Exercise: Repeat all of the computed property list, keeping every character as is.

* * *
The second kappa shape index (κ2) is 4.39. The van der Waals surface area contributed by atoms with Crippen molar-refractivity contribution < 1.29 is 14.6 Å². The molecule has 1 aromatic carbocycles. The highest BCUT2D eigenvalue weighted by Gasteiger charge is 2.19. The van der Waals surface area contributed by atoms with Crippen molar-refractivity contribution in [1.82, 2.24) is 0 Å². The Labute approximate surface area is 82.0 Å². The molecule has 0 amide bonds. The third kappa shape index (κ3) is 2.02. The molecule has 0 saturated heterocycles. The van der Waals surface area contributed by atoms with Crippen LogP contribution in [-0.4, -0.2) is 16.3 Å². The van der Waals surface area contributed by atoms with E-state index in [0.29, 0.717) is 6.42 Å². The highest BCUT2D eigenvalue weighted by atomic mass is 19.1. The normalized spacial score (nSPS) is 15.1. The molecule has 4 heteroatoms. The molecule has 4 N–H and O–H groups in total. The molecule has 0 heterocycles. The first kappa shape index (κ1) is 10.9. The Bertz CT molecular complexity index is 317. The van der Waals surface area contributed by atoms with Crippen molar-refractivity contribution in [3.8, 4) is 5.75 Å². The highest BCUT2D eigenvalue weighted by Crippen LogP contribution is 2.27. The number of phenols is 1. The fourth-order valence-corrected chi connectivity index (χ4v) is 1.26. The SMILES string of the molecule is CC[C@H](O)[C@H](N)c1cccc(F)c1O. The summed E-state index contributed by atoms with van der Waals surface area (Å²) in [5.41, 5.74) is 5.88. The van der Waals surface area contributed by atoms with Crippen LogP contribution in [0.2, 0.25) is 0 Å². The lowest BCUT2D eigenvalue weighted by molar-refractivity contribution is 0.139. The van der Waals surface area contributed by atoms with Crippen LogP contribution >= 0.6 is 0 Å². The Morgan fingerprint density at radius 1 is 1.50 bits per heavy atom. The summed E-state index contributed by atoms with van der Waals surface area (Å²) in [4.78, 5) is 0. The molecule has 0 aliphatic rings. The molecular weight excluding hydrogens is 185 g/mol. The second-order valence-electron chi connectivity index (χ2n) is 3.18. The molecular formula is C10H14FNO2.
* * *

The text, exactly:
The second kappa shape index (κ2) is 4.39. The van der Waals surface area contributed by atoms with Crippen molar-refractivity contribution < 1.29 is 14.6 Å². The molecule has 1 aromatic carbocycles. The highest BCUT2D eigenvalue weighted by Gasteiger charge is 2.19. The van der Waals surface area contributed by atoms with Crippen molar-refractivity contribution in [1.82, 2.24) is 0 Å². The Labute approximate surface area is 82.0 Å². The molecule has 0 amide bonds. The third kappa shape index (κ3) is 2.02. The molecule has 0 saturated heterocycles. The van der Waals surface area contributed by atoms with Crippen LogP contribution in [-0.4, -0.2) is 16.3 Å². The van der Waals surface area contributed by atoms with E-state index in [0.29, 0.717) is 6.42 Å². The highest BCUT2D eigenvalue weighted by atomic mass is 19.1. The normalized spacial score (nSPS) is 15.1. The molecule has 4 heteroatoms. The molecule has 4 N–H and O–H groups in total. The molecule has 0 heterocycles. The first kappa shape index (κ1) is 10.9. The Bertz CT molecular complexity index is 317. The van der Waals surface area contributed by atoms with Crippen molar-refractivity contribution in [3.8, 4) is 5.75 Å². The highest BCUT2D eigenvalue weighted by Crippen LogP contribution is 2.27. The number of phenols is 1. The fourth-order valence-corrected chi connectivity index (χ4v) is 1.26. The SMILES string of the molecule is CC[C@H](O)[C@H](N)c1cccc(F)c1O. The summed E-state index contributed by atoms with van der Waals surface area (Å²) in [5.41, 5.74) is 5.88. The van der Waals surface area contributed by atoms with Crippen LogP contribution in [0.2, 0.25) is 0 Å². The lowest BCUT2D eigenvalue weighted by molar-refractivity contribution is 0.139. The van der Waals surface area contributed by atoms with Crippen LogP contribution >= 0.6 is 0 Å². The Morgan fingerprint density at radius 1 is 1.50 bits per heavy atom. The summed E-state index contributed by atoms with van der Waals surface area (Å²) in [4.78, 5) is 0. The molecule has 0 aliphatic rings. The molecular weight excluding hydrogens is 185 g/mol. The second-order valence-electron chi connectivity index (χ2n) is 3.18. The molecular formula is C10H14FNO2.